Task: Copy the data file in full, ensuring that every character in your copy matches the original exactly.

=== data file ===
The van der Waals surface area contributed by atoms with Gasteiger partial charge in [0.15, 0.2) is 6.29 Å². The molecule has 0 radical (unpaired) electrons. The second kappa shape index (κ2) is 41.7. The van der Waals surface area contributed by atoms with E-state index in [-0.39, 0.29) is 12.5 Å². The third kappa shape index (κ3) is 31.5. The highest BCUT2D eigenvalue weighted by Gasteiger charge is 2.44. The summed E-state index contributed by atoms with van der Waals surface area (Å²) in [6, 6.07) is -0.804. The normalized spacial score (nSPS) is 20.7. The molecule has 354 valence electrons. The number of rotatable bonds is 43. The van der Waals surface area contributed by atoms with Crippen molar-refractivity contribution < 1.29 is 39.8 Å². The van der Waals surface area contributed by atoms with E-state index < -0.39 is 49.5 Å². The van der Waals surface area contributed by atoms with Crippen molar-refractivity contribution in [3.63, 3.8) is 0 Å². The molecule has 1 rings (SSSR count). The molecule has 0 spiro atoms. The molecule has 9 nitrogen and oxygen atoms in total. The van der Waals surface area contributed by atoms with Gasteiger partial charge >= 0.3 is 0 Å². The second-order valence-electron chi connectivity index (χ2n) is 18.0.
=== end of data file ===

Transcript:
The van der Waals surface area contributed by atoms with Gasteiger partial charge in [0.15, 0.2) is 6.29 Å². The molecule has 0 radical (unpaired) electrons. The second kappa shape index (κ2) is 41.7. The van der Waals surface area contributed by atoms with E-state index in [-0.39, 0.29) is 12.5 Å². The third kappa shape index (κ3) is 31.5. The highest BCUT2D eigenvalue weighted by Gasteiger charge is 2.44. The summed E-state index contributed by atoms with van der Waals surface area (Å²) in [6, 6.07) is -0.804. The normalized spacial score (nSPS) is 20.7. The molecule has 354 valence electrons. The number of rotatable bonds is 43. The van der Waals surface area contributed by atoms with Crippen molar-refractivity contribution < 1.29 is 39.8 Å². The van der Waals surface area contributed by atoms with E-state index < -0.39 is 49.5 Å². The van der Waals surface area contributed by atoms with Crippen molar-refractivity contribution in [3.63, 3.8) is 0 Å². The molecule has 1 rings (SSSR count). The molecule has 0 spiro atoms. The molecule has 9 nitrogen and oxygen atoms in total. The van der Waals surface area contributed by atoms with Gasteiger partial charge >= 0.3 is 0 Å². The second-order valence-electron chi connectivity index (χ2n) is 18.0.